· Drug design eg designing microbes that will seek and destroy tumours in the body before self-destructing; or an anti-malarial drug made from synthetic chemicals, artemisinin; (not a new treatment for malaria, but the ability to produce the substance in a lab is. Traditionally, the drug is isolated from a plant, Artemisia annua. But by moving production into the lab, scientists are liberated from the vicissitudes of the plant’s growth cycle). OR a less expensive anti-malarial drug that can be grown from modified yeast
· Cancer Immunotherapy: Genetically engineering T-cells receptors with cancer targeting receptors has shown tremendous promise for eradicating tumours in clinical trials. There can be development of synthetic receptors, switches, and circuits to control the location, duration, and strength of T cell activity against tumours.
· Newly created and designed human cells: You can buy human cells that can be programmed any way you like. For example a company active in this field is www.bit.bio where you can call up and order brain cells, muscle cells etc and then a biotech or pharma company can test out the reaction of their own new product or proposed new drug on real human cells to see if their proposed new drug or product is safe or possibly efficacious, therefore significantly reducing the costs of trials in humans and significantly increasing the likelihood of success of the drugs. The cells are made from IPSC- Induced pluripotent stem cells, which can be made by taking say a humans fat cells, and applying chemical factors to them to revert them to stem cells (IPSCs) and then reprogramming them to become the new cells that you want, eg brain or muscle cells. With bit.bio’s brain stem cell line, a functional neural network is available from their IPSCs within 17 days.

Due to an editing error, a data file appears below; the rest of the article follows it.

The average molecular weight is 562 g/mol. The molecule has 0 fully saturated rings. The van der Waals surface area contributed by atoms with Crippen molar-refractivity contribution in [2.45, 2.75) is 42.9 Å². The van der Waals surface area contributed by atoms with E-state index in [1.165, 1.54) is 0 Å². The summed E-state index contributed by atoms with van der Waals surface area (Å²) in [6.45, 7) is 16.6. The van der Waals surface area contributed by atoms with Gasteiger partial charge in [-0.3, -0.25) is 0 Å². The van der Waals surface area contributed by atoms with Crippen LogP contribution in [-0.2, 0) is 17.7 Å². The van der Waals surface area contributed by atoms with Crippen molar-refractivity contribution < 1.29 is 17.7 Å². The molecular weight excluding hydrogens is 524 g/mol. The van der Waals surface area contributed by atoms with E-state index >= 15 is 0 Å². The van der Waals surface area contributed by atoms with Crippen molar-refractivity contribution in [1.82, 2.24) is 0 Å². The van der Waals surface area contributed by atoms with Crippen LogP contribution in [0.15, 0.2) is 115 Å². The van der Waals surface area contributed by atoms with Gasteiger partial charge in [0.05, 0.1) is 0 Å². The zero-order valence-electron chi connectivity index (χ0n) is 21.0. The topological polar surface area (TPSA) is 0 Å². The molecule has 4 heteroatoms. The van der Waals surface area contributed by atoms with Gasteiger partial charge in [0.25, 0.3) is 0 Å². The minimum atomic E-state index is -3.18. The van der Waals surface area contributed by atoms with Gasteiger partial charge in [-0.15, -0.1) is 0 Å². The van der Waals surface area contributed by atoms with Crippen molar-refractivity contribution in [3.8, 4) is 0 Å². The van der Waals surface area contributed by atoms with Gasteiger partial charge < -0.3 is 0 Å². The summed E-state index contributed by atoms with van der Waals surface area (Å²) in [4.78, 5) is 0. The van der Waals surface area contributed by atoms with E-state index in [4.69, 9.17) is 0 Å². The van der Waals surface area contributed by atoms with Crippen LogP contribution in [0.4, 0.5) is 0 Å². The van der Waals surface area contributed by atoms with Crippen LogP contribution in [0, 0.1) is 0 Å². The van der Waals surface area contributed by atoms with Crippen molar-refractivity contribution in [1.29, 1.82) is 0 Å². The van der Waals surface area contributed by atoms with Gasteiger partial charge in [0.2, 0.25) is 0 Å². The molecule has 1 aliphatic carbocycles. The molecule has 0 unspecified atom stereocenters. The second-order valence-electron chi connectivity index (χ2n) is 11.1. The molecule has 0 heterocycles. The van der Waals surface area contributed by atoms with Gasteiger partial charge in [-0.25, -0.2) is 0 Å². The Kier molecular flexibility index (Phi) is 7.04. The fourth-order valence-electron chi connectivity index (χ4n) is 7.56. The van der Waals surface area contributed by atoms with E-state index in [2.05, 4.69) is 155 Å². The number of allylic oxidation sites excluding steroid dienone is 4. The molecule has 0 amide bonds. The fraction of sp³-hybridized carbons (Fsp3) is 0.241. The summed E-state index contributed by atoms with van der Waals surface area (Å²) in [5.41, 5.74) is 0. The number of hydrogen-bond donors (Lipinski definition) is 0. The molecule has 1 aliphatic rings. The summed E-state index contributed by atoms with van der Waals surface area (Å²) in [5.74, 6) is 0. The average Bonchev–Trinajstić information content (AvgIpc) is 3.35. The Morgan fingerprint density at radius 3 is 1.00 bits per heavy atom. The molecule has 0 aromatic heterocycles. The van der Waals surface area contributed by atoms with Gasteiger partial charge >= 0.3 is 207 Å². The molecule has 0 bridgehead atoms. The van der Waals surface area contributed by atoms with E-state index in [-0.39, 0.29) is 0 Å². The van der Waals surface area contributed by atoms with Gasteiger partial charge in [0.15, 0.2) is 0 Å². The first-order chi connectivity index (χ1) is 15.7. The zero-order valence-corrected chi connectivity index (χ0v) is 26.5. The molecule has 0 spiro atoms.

· Vaccines: when antibodies are produced in response to a virus, Synbio firms can rapidly collect these antibodies and synthesize the genes associated with these antibodies and create thousands of variations to develop the most precise therapeutic molecules
· Drug Tests: eg create synthetic urine to pass drug tests…! Welcome to Synthetic Biology - Synthetic Urine, Detox Drinks & News (synbioproject.org)
· Replacement Organs: Making replacement organs such as livers, kidneys, hearts etc (many die each year from lack of transplants availability)- solving tissue and organ rejection, and artificial wombs, will go on to help improve and extend life and healthspan for all humans, and could also be used in making new animals without the presence of the mother- important for de-extinction. Research is being done in space (microgravity) to see if organs can be built more effectively due to lack of gravity (eliminating the need for scaffolding to build some organs)
Source: McKinsey, 2020
Industrial Biotech & Life Sciences